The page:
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3. Grieve over what makes God sad.

The Psalms describe people whose hearts become broken over what breaks God’s heart, such as these factors that affect our lives today: our propensity to stray from God, our defensiveness against God’s claim on us, our disregard of God’s kindness, and the lack of trust in God’s love that we show in the ways we disobey Him. Let the Psalms help you sense how sin can alienate you from God and make your Creator sad, and let the grief you feel about that fuel penitence in your life.

Take a moment and reflect -- what has happened in your heart and in your life that you might need to repent from? The point here is not to dwell on mistakes or beat yourself up for failure. But recognizing and repenting of sin is critical to a deeper relationship with Him. A wonderful psalm to pray for repentance is Psalm 32. Use this as a confessional prayer each week. As you read and pray through this Psalm, really grapple with your sin and remind yourself of God’s grace and forgiveness.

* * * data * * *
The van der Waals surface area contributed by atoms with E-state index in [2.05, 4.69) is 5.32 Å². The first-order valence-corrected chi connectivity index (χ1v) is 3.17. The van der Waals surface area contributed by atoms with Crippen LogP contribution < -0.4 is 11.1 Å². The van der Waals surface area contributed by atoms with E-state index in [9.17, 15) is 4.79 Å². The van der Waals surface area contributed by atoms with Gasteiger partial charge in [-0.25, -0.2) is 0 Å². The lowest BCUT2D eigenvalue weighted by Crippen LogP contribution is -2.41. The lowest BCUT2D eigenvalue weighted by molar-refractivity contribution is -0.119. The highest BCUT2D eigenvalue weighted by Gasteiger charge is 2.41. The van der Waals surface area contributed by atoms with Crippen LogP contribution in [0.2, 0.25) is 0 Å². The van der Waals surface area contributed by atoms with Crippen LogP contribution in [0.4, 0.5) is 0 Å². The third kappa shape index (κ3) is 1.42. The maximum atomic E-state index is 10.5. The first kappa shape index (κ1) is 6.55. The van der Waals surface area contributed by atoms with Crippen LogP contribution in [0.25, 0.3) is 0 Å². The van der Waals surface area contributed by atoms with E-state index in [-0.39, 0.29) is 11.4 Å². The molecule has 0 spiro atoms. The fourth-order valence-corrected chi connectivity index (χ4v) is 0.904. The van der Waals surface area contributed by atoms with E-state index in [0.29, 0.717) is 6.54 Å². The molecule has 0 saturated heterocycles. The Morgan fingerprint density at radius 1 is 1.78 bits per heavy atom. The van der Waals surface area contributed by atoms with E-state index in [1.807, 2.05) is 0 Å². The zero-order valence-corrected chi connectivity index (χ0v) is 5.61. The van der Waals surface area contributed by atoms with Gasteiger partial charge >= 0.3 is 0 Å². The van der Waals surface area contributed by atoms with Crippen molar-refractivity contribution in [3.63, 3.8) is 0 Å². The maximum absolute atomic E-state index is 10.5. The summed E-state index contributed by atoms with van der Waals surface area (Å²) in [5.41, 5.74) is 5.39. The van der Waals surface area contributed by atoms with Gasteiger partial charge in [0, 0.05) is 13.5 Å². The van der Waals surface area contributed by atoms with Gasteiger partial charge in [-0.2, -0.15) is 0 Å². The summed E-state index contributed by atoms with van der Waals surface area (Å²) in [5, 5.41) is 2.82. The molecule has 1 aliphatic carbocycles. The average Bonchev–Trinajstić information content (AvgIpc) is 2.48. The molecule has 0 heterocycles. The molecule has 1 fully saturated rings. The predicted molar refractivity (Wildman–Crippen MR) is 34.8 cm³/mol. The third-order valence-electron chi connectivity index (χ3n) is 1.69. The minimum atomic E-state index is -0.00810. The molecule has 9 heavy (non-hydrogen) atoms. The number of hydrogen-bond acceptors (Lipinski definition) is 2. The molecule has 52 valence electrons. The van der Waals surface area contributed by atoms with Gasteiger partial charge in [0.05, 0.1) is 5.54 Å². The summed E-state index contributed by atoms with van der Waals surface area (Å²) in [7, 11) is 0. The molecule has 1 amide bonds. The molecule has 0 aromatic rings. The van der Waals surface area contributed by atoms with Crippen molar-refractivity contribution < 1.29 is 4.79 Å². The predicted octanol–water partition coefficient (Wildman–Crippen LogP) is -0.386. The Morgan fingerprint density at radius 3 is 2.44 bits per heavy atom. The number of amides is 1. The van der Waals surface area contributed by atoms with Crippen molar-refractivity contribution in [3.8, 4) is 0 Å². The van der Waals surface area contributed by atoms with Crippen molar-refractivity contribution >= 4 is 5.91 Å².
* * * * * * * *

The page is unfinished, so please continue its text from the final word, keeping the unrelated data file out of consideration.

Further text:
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4. Let yourself be broken so you can begin to discover the joy of freedom.

Invite God to break through the shell that shields you from the harsh realities of this fallen world so you can then discover through that brokenness how much you need God – the same process that the Psalms describe. Expect that freedom and joy will flow into your soul through the cracks left by brokenness as you place your trust in God.

Psalm 27 is a wonderful Psalm that acknowledges the brokenness of this world while clinging to the hope that we have as believers. If you're struggling in your current circumstance, let the words of this Psalm be a balm for your heart and a hope for your soul.

"I would have despaired unless I had believed that I would see thegoodness of the Lord in the land of the living. Wait for the Lord; be strong and let your heart take courage; yes, wait for the Lord." - Psalm 27:13-14

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5. Be hopeful in the hard moments.

While the Psalms honestly acknowledge the problems of our fallen world, they also express an optimistic faith that God can solve the problems through redemption and salvation. Never lose hope when challenges and suffering enter your life; know that God is always willing to help you.